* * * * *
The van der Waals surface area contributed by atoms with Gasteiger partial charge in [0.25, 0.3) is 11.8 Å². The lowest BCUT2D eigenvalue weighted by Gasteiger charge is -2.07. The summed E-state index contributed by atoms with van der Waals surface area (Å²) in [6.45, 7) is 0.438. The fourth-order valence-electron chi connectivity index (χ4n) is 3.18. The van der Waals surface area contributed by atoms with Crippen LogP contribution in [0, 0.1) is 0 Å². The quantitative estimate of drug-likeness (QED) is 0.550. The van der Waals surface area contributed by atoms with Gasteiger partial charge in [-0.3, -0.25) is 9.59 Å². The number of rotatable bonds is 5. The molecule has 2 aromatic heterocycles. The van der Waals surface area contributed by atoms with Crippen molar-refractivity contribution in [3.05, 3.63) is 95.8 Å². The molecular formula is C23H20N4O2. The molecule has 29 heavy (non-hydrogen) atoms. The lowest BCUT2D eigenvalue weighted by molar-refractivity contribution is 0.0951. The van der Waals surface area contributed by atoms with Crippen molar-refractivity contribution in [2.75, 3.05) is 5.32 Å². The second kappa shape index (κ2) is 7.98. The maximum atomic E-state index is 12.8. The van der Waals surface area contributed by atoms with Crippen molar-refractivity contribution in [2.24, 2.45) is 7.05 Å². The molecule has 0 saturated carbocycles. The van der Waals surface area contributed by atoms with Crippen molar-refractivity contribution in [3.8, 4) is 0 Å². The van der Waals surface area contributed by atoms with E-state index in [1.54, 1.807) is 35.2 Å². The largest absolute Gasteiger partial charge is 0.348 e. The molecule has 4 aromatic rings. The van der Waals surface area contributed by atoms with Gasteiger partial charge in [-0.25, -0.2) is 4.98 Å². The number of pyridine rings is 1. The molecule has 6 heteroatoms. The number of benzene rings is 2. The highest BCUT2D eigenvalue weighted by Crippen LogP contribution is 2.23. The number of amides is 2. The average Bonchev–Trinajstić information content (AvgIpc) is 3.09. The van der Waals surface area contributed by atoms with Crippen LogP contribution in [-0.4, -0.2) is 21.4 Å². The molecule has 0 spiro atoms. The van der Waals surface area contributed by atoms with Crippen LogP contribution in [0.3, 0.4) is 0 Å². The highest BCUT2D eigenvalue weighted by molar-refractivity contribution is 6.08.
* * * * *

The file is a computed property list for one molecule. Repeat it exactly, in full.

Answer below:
The van der Waals surface area contributed by atoms with Gasteiger partial charge in [0.25, 0.3) is 11.8 Å². The lowest BCUT2D eigenvalue weighted by Gasteiger charge is -2.07. The summed E-state index contributed by atoms with van der Waals surface area (Å²) in [6.45, 7) is 0.438. The fourth-order valence-electron chi connectivity index (χ4n) is 3.18. The van der Waals surface area contributed by atoms with Crippen LogP contribution in [0, 0.1) is 0 Å². The quantitative estimate of drug-likeness (QED) is 0.550. The van der Waals surface area contributed by atoms with Gasteiger partial charge in [-0.3, -0.25) is 9.59 Å². The number of rotatable bonds is 5. The molecule has 2 aromatic heterocycles. The van der Waals surface area contributed by atoms with Crippen molar-refractivity contribution in [3.05, 3.63) is 95.8 Å². The molecular formula is C23H20N4O2. The molecule has 29 heavy (non-hydrogen) atoms. The lowest BCUT2D eigenvalue weighted by molar-refractivity contribution is 0.0951. The van der Waals surface area contributed by atoms with Crippen molar-refractivity contribution in [2.75, 3.05) is 5.32 Å². The second kappa shape index (κ2) is 7.98. The maximum atomic E-state index is 12.8. The van der Waals surface area contributed by atoms with Crippen molar-refractivity contribution in [2.24, 2.45) is 7.05 Å². The molecule has 0 saturated carbocycles. The van der Waals surface area contributed by atoms with Crippen molar-refractivity contribution in [3.8, 4) is 0 Å². The van der Waals surface area contributed by atoms with E-state index in [1.54, 1.807) is 35.2 Å². The largest absolute Gasteiger partial charge is 0.348 e. The molecule has 4 aromatic rings. The van der Waals surface area contributed by atoms with Gasteiger partial charge in [-0.25, -0.2) is 4.98 Å². The number of pyridine rings is 1. The molecule has 6 heteroatoms. The number of benzene rings is 2. The highest BCUT2D eigenvalue weighted by Crippen LogP contribution is 2.23. The number of amides is 2. The average Bonchev–Trinajstić information content (AvgIpc) is 3.09. The van der Waals surface area contributed by atoms with Crippen LogP contribution in [-0.4, -0.2) is 21.4 Å². The molecule has 0 spiro atoms. The van der Waals surface area contributed by atoms with Crippen LogP contribution in [0.3, 0.4) is 0 Å². The highest BCUT2D eigenvalue weighted by molar-refractivity contribution is 6.08.